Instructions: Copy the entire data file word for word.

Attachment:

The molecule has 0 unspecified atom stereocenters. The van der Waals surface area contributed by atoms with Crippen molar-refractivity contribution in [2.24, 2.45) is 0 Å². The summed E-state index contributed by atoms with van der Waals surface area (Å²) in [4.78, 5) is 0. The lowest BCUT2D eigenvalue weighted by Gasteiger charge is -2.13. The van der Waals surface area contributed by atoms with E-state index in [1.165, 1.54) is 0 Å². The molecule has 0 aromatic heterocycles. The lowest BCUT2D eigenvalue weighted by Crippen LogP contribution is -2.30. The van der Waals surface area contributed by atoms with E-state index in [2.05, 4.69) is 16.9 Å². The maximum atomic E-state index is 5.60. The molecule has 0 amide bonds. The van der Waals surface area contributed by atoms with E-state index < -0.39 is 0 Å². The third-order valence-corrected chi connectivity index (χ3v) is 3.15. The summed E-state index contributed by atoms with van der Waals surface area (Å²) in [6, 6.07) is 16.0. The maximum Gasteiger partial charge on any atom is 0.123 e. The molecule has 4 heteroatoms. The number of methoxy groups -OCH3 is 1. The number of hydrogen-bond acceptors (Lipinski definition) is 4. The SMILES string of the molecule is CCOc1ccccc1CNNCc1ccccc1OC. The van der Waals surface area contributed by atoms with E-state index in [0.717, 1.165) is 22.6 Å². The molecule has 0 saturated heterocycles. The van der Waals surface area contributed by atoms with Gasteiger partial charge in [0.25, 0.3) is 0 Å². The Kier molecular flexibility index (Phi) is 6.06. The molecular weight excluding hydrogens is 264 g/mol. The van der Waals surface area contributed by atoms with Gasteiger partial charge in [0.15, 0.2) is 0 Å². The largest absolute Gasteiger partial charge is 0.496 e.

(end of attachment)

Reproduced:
The molecule has 0 unspecified atom stereocenters. The van der Waals surface area contributed by atoms with Crippen molar-refractivity contribution in [2.24, 2.45) is 0 Å². The summed E-state index contributed by atoms with van der Waals surface area (Å²) in [4.78, 5) is 0. The lowest BCUT2D eigenvalue weighted by Gasteiger charge is -2.13. The van der Waals surface area contributed by atoms with E-state index in [1.165, 1.54) is 0 Å². The molecule has 0 aromatic heterocycles. The lowest BCUT2D eigenvalue weighted by Crippen LogP contribution is -2.30. The van der Waals surface area contributed by atoms with E-state index in [2.05, 4.69) is 16.9 Å². The maximum atomic E-state index is 5.60. The molecule has 0 amide bonds. The van der Waals surface area contributed by atoms with E-state index < -0.39 is 0 Å². The third-order valence-corrected chi connectivity index (χ3v) is 3.15. The summed E-state index contributed by atoms with van der Waals surface area (Å²) in [6, 6.07) is 16.0. The maximum Gasteiger partial charge on any atom is 0.123 e. The molecule has 4 heteroatoms. The number of methoxy groups -OCH3 is 1. The number of hydrogen-bond acceptors (Lipinski definition) is 4. The SMILES string of the molecule is CCOc1ccccc1CNNCc1ccccc1OC. The van der Waals surface area contributed by atoms with E-state index in [0.717, 1.165) is 22.6 Å². The molecule has 0 saturated heterocycles. The van der Waals surface area contributed by atoms with Gasteiger partial charge in [0.25, 0.3) is 0 Å². The Kier molecular flexibility index (Phi) is 6.06. The molecular weight excluding hydrogens is 264 g/mol. The van der Waals surface area contributed by atoms with Gasteiger partial charge in [0.15, 0.2) is 0 Å². The largest absolute Gasteiger partial charge is 0.496 e.